Friday, January 27, 2006

More think:lab

Don't you love it when you discover a blog in your field that you've never seen before and then it proceeds to blow your mind over and over in the next week? So you go back and read nearly every post the author has ever written? That's what happened with me and think:lab. In Imagine: Blogging for People Who Do Not Read, he skewers some of the pointless debates in education and returns the conversation to Stuff That Matters. It's not specifically about blogging, although the title reminded me that my four-year-old already adores blogging and sees it as a communication medium. No, this is more than that:
"Learning without passion is not learning. They make velcro-closure sneakers and spell check for all the rest. Or they simply outsource it (skill, knowledge, 'fact') to India or via TurboTax. Period. Without something profound pushing your soul, without a journey, without a Bilbo returning the ring, without a blind turn in the woods, without finding your absolute best self facing the blind trust fall of adventure, there is no learning worth fighting for that should divide communities based on bond increases or place technologists against administrators within the professional debate hamster-wheel or incite home schoolers to mock public schoolers (vice versa) or to ask anyone to worry about 21st century skills (and the tests that will get you there)."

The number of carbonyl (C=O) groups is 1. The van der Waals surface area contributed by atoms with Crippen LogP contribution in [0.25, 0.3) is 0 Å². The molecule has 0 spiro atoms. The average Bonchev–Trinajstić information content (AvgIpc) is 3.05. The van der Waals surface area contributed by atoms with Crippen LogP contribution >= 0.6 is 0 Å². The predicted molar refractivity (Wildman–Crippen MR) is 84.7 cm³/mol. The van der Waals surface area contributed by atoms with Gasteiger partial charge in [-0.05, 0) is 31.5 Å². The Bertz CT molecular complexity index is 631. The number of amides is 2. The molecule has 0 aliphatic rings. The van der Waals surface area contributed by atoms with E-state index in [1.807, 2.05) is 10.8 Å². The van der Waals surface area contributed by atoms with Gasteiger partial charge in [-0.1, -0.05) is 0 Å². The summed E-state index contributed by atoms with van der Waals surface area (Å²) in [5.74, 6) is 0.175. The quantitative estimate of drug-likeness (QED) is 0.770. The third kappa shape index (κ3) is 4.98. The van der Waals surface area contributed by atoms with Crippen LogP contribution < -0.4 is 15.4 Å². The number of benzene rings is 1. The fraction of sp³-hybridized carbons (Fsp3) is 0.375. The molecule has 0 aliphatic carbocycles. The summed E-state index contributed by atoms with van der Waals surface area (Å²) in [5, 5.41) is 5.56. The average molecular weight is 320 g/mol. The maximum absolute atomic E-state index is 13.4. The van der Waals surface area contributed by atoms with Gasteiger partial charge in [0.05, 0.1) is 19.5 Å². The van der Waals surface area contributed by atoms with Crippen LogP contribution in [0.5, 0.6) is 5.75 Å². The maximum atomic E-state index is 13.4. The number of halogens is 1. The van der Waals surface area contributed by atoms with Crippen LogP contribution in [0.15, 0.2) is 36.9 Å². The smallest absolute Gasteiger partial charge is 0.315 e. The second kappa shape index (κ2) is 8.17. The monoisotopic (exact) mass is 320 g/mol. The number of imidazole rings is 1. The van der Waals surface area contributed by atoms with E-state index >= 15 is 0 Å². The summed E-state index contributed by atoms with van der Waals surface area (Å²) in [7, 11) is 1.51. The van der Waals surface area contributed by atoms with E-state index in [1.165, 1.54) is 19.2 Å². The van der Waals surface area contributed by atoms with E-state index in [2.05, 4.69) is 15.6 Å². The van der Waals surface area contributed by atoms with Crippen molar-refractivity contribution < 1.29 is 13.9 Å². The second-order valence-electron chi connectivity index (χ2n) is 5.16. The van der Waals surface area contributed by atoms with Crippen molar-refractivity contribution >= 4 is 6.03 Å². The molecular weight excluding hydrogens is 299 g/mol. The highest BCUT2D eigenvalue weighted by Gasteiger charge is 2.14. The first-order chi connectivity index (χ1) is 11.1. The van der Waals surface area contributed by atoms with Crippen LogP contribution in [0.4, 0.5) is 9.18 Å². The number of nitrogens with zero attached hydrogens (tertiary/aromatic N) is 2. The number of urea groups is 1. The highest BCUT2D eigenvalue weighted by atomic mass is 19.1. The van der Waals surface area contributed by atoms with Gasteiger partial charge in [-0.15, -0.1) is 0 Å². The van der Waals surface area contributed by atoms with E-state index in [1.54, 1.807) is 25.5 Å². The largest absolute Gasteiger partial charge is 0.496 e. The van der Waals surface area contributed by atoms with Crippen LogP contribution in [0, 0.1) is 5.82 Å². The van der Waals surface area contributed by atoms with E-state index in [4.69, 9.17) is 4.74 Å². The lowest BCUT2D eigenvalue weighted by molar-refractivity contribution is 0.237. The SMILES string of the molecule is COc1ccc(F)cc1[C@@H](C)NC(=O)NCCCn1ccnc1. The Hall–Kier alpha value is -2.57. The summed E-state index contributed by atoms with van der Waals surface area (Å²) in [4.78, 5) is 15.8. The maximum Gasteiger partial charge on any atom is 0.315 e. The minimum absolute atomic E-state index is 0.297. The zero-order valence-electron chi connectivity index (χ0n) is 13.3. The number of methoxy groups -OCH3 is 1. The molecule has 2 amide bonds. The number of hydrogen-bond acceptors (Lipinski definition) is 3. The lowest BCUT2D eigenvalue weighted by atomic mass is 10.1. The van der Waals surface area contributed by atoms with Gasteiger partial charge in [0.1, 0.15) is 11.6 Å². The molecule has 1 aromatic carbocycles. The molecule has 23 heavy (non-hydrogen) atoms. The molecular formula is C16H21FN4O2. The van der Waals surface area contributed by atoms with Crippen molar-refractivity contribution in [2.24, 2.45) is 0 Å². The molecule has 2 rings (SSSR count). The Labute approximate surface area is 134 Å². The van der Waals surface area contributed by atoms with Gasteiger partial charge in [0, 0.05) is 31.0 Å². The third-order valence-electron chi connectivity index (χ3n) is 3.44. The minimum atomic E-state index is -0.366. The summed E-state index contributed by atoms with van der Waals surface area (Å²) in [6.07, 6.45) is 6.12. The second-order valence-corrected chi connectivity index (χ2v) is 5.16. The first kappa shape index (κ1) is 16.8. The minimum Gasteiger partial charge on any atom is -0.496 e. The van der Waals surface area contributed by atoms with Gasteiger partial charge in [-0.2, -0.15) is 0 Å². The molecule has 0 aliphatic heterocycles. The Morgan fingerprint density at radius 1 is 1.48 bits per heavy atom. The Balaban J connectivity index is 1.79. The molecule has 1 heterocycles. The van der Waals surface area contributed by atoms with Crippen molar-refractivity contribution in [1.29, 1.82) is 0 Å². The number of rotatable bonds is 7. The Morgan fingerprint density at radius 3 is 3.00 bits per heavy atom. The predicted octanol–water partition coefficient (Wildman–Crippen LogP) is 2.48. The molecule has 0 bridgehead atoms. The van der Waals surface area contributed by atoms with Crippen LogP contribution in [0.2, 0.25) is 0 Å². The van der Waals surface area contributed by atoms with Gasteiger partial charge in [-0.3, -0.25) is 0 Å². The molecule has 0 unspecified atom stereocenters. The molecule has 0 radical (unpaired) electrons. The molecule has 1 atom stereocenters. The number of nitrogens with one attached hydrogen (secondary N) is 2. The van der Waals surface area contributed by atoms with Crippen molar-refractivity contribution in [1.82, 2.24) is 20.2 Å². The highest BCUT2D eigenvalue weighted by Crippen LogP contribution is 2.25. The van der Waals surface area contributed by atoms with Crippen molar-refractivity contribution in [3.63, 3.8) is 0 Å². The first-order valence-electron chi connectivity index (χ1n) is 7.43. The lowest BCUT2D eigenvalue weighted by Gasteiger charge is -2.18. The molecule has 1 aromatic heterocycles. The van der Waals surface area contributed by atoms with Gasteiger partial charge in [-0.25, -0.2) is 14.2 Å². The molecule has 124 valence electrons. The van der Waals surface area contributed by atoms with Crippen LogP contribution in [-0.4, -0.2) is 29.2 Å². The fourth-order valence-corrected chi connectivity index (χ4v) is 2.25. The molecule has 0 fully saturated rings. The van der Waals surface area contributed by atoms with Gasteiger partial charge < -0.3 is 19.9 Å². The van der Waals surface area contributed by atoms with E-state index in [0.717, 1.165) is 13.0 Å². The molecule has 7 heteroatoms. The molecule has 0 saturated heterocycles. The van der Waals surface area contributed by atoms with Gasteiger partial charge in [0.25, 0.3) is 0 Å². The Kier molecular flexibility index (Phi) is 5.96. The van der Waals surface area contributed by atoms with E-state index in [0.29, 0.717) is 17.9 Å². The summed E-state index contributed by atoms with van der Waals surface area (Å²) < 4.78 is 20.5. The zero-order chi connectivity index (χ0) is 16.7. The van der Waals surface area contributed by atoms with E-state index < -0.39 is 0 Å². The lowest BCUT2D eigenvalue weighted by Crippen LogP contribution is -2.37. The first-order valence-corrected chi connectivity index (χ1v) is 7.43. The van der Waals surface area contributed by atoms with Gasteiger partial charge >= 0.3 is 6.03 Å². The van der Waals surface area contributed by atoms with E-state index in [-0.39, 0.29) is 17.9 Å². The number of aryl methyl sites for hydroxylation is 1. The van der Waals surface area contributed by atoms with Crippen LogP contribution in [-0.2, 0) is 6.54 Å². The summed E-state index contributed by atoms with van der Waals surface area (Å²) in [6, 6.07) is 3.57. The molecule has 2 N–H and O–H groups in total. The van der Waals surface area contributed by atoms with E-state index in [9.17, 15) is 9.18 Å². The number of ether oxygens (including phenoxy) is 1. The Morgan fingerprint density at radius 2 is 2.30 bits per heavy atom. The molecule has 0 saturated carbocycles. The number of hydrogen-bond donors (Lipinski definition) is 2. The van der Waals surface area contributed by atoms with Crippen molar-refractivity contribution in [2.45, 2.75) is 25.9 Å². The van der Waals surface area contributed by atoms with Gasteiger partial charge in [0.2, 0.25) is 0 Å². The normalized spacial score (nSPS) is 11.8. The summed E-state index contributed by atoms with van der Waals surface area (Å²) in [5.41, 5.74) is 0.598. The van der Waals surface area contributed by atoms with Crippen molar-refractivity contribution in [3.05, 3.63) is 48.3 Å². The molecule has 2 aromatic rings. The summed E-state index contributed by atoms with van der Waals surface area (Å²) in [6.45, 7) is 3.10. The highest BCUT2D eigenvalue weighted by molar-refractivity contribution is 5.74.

All of this revolutionary talk had me pondering Brian's Enquiring Minds as well -- he's always thinking about these issues in similar incendiary ways, and he's already wondering how we'll make sure that the good ideas we implement soon will actually last:
"I believe that projects like Enquiring Minds are very worthwhile and needed in education. But after you have created and implemented a few of them yourself, you come to realize that in spite of the efforts of people to promote change, the education system itself does not evolve as a result. Why is this? It certainly does not mean we should stop trying. We ask students to take responsibility for learning, but are the systems we create responsible?"

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